Metamorphosis of Narcissus, Salvador Dalí

As a teenager, when other kids my age had photos of their favourite football team on their walls, I had a poster of Metamorphosis of Narcissus above my bed. It was the first example of surrealist art I had seen, and I found it fascinating. The composition is striking and the colour palette is quite unusual. It is full of symbolism, although what it all means was completely beyond me then. For the youthful me, it promised to put the art of painting on an altogether different trajectory from the traditional pictures we had been shown in Art Appreciation classes in school. It was something totally new, and that is always exciting.

I was reminded of that picture by a recent Hubzilla recommendation. It was for a piece called Metamorphosis by a band led by John Moulder. As is often the case, that name was unfamiliar to me, but the music turned out to be right up my street.

Searching for the Moulder name is surprisingly uninformative. John is a guitarist, but there are almost no descriptions of his compositional or playing style. He is fairly well known, in Chicago jazz circles, at least, but his branch of the varied genre of jazz is never stated in the reviews I have seen. Perhaps he is versatile enough to span many strands, as this quote suggests.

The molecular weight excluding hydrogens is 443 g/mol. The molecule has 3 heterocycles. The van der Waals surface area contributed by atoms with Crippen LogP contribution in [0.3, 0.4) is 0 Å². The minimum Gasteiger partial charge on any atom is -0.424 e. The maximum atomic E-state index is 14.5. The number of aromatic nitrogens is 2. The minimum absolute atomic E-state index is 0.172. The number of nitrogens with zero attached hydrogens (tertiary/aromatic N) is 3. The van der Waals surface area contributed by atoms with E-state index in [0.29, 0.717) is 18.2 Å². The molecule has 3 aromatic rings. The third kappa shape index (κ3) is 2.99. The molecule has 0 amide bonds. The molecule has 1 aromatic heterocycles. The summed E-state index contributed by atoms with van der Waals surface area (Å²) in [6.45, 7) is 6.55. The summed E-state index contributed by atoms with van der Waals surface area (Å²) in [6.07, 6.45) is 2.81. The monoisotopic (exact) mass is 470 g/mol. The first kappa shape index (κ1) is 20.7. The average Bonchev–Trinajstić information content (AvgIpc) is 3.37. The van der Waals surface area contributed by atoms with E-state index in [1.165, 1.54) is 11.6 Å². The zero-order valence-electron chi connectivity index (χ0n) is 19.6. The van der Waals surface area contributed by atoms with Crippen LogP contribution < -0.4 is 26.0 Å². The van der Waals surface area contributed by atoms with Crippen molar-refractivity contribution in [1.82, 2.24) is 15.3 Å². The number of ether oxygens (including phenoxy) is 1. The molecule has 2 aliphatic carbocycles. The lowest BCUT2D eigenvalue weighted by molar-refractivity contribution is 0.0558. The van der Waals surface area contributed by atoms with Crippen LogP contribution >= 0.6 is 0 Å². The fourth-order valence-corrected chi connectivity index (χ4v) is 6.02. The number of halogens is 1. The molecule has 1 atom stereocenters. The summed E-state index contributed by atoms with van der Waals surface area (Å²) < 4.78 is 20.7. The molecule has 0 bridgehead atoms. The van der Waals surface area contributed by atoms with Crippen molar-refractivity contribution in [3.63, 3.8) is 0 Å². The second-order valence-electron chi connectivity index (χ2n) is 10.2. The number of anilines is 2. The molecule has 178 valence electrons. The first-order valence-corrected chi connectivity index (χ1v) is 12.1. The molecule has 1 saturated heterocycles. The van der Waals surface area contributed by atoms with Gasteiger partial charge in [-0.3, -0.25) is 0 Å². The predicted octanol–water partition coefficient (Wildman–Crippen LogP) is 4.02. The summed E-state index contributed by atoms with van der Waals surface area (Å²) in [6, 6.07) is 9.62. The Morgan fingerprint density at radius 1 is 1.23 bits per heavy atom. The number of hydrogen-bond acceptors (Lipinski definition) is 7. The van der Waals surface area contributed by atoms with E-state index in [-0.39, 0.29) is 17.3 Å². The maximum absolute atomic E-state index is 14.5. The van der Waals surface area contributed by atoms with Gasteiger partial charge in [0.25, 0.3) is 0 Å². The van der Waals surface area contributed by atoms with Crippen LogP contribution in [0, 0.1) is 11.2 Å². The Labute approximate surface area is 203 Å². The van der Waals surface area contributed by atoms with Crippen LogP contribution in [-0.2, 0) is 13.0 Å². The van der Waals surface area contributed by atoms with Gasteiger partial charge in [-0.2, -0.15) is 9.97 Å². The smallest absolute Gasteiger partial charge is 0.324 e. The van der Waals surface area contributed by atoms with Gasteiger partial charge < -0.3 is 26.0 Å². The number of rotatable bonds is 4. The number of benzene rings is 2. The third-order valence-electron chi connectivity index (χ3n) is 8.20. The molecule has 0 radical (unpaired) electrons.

“Moulder’s musicianship is matched by his protean versatility. His work runs the gamut that includes starlit jazz balladry, gothic romance, bebop coruscations and slashing fusion.”

Neil Tesser

This particular track is a 10-and-a-half minute slice of sounds nested within a suite, within an album. It is one of those undemanding interlude fillers that move us gently along a parallel time stream, disconnected from the regimented tick of the clock. It might be the accompaniment to a time-lapse video of an artist as he first sketches an idea, then fills in the background, fleshes out the main features and adds the detailed finishing touches. A record of the transformation of a blank canvas into a piece of visual art. Or the metamorphosis of a mythical Greek character into a flower at the hands of the gods.

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